Now rests her soul in Jesu's arms,
Her body in the grave sleeps well,
His heart her death-chilled heart re-warms,
And rest more deep than tongue can tell,
Her few brief hours of conflict passed,—
She finds with Christ, her Friend, at last;
She bathes in tranquil seas of peace,
God wipes away her tears, she feels
New life that all her languor heals,
The glory of the Lamb she sees.
She hath escaped all danger now,
Her pain and sighing all are fled;
The crown of joy is on her brow,
Eternal glories o'er her shed,
In golden robes, a queen, a bride,
She standeth at her Sovereign's side,
She sees His face unveiled and bright;
With joy and love He greets her soul,
She feels herself made inly whole,
A lesser light amid His light.
The child hath now its Father seen,
And feels what kindling love may be,
And knoweth what those words may mean,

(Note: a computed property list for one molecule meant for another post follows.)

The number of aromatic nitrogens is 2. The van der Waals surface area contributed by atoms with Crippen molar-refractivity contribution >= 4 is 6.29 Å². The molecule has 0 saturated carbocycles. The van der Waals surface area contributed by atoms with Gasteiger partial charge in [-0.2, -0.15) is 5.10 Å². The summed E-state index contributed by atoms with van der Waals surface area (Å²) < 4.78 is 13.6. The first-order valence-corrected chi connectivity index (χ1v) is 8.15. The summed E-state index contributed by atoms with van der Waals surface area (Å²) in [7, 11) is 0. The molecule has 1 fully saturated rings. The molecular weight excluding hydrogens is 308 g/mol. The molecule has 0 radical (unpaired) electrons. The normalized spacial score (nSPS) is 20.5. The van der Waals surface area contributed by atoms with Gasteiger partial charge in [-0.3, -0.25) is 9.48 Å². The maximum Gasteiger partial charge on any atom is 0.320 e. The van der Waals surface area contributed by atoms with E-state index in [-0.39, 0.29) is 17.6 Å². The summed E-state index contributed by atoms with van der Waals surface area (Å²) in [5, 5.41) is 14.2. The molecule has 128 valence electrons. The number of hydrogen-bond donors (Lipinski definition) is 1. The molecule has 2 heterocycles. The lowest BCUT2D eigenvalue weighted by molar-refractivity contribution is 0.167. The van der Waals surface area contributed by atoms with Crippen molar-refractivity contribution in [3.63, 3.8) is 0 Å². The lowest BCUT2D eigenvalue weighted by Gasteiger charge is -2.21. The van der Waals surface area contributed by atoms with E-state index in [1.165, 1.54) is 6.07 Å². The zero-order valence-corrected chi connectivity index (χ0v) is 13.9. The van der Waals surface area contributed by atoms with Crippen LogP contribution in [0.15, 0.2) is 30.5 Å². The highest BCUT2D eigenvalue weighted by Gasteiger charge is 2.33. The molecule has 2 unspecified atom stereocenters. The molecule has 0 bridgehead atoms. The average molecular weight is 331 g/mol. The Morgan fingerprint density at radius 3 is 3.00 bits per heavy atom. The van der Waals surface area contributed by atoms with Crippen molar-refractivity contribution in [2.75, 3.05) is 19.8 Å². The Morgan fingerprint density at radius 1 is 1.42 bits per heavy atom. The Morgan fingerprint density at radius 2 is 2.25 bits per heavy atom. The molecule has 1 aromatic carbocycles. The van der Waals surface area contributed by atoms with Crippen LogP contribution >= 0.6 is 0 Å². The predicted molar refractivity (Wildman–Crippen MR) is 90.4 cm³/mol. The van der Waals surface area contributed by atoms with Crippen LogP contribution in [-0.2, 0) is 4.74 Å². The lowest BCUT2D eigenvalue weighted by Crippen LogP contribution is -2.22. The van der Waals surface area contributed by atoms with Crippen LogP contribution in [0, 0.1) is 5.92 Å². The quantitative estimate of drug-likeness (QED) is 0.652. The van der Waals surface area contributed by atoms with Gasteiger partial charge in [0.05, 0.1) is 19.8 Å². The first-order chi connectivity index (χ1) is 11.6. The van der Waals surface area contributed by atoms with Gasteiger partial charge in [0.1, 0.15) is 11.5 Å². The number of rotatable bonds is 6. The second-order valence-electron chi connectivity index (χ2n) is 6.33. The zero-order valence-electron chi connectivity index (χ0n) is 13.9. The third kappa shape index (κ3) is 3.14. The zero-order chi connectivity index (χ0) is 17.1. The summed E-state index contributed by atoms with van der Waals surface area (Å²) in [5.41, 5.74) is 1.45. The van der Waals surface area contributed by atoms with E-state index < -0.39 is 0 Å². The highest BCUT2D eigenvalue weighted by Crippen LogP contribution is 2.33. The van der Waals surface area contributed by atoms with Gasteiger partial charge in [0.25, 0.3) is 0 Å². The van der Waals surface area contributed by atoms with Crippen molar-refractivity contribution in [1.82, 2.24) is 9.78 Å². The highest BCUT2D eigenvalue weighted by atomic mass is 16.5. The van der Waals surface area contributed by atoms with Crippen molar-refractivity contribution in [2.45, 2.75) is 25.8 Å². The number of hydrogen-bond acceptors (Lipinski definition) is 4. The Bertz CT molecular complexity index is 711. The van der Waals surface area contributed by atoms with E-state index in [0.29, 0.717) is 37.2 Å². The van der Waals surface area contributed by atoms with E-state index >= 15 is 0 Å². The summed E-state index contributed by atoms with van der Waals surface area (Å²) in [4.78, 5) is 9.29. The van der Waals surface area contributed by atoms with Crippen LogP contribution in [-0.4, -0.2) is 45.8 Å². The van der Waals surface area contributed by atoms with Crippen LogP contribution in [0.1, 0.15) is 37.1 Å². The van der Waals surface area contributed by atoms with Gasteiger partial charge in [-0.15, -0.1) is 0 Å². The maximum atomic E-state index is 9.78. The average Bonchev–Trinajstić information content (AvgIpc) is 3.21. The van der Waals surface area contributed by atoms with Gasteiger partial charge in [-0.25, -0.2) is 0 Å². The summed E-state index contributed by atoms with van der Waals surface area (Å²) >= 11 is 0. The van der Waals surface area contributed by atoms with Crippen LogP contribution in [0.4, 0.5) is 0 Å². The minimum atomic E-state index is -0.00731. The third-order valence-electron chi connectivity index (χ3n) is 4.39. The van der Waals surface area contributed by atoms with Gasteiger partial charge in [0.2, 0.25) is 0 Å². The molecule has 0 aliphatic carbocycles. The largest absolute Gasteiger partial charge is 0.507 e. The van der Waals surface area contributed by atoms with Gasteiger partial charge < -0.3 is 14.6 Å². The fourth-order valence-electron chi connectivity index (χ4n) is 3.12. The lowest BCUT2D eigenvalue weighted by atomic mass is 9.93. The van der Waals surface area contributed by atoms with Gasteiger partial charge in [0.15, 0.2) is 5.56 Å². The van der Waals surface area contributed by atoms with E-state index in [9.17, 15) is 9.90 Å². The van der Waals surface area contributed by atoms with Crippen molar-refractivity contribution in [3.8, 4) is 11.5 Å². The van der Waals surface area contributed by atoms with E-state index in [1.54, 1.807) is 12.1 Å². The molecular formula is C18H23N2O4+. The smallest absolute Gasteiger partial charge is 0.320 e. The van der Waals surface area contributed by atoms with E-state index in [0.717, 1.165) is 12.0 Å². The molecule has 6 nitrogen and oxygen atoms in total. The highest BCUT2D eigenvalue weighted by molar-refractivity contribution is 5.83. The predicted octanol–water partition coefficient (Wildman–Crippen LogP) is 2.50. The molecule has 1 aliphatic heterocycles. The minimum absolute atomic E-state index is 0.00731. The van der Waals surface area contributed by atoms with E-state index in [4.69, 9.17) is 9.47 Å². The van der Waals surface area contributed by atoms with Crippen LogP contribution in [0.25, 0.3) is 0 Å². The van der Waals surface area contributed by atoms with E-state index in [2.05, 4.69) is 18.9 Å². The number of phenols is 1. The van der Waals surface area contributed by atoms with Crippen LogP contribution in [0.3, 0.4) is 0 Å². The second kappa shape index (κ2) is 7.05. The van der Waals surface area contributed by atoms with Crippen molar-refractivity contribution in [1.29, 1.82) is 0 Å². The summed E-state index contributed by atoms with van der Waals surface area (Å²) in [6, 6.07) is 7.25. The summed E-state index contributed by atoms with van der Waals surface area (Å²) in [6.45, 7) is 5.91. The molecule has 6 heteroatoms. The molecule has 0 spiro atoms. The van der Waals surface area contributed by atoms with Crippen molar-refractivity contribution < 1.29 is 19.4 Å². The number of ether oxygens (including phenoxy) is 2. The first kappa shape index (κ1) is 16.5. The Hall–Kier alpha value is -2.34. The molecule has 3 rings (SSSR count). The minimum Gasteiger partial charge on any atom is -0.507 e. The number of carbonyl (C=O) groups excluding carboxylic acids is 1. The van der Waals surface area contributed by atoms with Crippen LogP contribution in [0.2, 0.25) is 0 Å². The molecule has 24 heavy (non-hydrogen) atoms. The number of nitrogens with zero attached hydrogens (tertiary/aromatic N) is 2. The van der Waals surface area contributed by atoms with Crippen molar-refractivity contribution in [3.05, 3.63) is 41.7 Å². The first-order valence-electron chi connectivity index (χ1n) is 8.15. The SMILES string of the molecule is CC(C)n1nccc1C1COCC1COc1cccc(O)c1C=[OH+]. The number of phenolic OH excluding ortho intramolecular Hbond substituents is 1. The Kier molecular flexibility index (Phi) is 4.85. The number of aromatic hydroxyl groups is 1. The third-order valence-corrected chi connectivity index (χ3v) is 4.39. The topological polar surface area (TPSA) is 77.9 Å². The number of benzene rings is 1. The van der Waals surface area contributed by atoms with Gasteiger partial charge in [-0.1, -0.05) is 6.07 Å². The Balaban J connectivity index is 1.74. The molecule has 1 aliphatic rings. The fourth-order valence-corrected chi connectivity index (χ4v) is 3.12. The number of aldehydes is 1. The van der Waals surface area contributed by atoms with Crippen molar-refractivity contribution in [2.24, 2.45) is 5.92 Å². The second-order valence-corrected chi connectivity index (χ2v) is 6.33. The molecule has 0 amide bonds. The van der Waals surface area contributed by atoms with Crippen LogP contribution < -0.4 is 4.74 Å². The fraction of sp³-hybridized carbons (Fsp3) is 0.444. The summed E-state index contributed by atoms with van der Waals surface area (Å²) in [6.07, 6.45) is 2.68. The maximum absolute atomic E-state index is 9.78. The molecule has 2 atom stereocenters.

"Himself, the Father, loveth thee."
A shoreless ocean, an abyss
Unfathomed, filled with good and bliss,
Now breaks on her enraptured sight;
She sees God's face, she learneth there
What this shall be, to be His heir,
Joint-heir with Christ, her Lord, in light.
The body rests, its labours over,
And sleeps till Christ shall bid it wake;
The dust that earth and darkness cover,
Then as a sun its tomb shall break.
Ah, with what joy it rises then
To meet the perfect soul again!
Redeemed from death, no more to sever,
At that great marriage feast shall they
With all the saints their homage pay,
And worship there the Lamb for ever.
We who yet wander through the waste,
In faith long after Thee on high;
While here the bread of tears we taste,
We think upon that home of joy,
Where we (who knows how soon?) shall meet
With all the saints at Jesu's feet,
And dwell with Him for ever there.
We shall see God; how deep the bliss
We know not yet that lies in this;
Lord Jesus, come, our hearts prepare!
Source: Lyra Germanica: The Christian Year #103
Now rests her soul in Jesus' arms. A good translation of stanzas i., ii., viii., xii., xiii., in the 1st Ser., 1855, of Miss Winkworth's Lyra Germanica, p. 250 (later eds. p. 252). Thence, omitting st. xii., as No. 362 in E. H. Bickersteth's Psalms & Hymns, 1858. \
-- Excerpts from John Julian, Dictionary of Hymnology (1907)